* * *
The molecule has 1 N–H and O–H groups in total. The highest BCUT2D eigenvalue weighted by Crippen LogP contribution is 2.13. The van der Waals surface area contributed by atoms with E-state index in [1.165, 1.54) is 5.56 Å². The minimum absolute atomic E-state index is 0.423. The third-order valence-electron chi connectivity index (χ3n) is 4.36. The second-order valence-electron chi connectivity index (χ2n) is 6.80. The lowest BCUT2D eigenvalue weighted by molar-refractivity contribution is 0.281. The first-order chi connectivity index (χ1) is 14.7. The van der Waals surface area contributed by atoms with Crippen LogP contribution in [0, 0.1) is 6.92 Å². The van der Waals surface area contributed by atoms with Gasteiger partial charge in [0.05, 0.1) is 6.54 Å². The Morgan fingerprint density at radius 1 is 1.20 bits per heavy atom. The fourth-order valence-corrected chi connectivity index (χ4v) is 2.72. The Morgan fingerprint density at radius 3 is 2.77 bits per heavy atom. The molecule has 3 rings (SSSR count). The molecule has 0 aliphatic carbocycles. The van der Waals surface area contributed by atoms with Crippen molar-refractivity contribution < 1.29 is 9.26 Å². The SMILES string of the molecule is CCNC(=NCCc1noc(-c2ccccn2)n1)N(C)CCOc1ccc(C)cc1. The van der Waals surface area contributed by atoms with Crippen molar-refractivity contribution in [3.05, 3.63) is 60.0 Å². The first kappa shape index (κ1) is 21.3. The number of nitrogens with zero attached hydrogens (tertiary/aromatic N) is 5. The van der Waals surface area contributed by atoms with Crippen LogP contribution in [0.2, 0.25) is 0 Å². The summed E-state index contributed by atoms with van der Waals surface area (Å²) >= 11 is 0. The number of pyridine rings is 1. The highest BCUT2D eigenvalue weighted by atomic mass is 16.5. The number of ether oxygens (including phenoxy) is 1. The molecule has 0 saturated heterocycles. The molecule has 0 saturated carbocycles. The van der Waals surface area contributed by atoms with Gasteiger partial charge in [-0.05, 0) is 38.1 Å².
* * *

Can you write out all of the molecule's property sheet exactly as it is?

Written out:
The molecule has 1 N–H and O–H groups in total. The highest BCUT2D eigenvalue weighted by Crippen LogP contribution is 2.13. The van der Waals surface area contributed by atoms with E-state index in [1.165, 1.54) is 5.56 Å². The minimum absolute atomic E-state index is 0.423. The third-order valence-electron chi connectivity index (χ3n) is 4.36. The second-order valence-electron chi connectivity index (χ2n) is 6.80. The lowest BCUT2D eigenvalue weighted by molar-refractivity contribution is 0.281. The first-order chi connectivity index (χ1) is 14.7. The van der Waals surface area contributed by atoms with Crippen LogP contribution in [0, 0.1) is 6.92 Å². The van der Waals surface area contributed by atoms with Gasteiger partial charge in [0.05, 0.1) is 6.54 Å². The Morgan fingerprint density at radius 1 is 1.20 bits per heavy atom. The fourth-order valence-corrected chi connectivity index (χ4v) is 2.72. The Morgan fingerprint density at radius 3 is 2.77 bits per heavy atom. The molecule has 3 rings (SSSR count). The molecule has 0 aliphatic carbocycles. The van der Waals surface area contributed by atoms with Crippen molar-refractivity contribution < 1.29 is 9.26 Å². The SMILES string of the molecule is CCNC(=NCCc1noc(-c2ccccn2)n1)N(C)CCOc1ccc(C)cc1. The van der Waals surface area contributed by atoms with Crippen molar-refractivity contribution in [3.05, 3.63) is 60.0 Å². The first kappa shape index (κ1) is 21.3. The number of nitrogens with zero attached hydrogens (tertiary/aromatic N) is 5. The van der Waals surface area contributed by atoms with Crippen LogP contribution in [0.2, 0.25) is 0 Å². The summed E-state index contributed by atoms with van der Waals surface area (Å²) >= 11 is 0. The number of pyridine rings is 1. The highest BCUT2D eigenvalue weighted by atomic mass is 16.5. The number of ether oxygens (including phenoxy) is 1. The molecule has 0 saturated heterocycles. The molecule has 0 saturated carbocycles. The van der Waals surface area contributed by atoms with Gasteiger partial charge in [-0.05, 0) is 38.1 Å².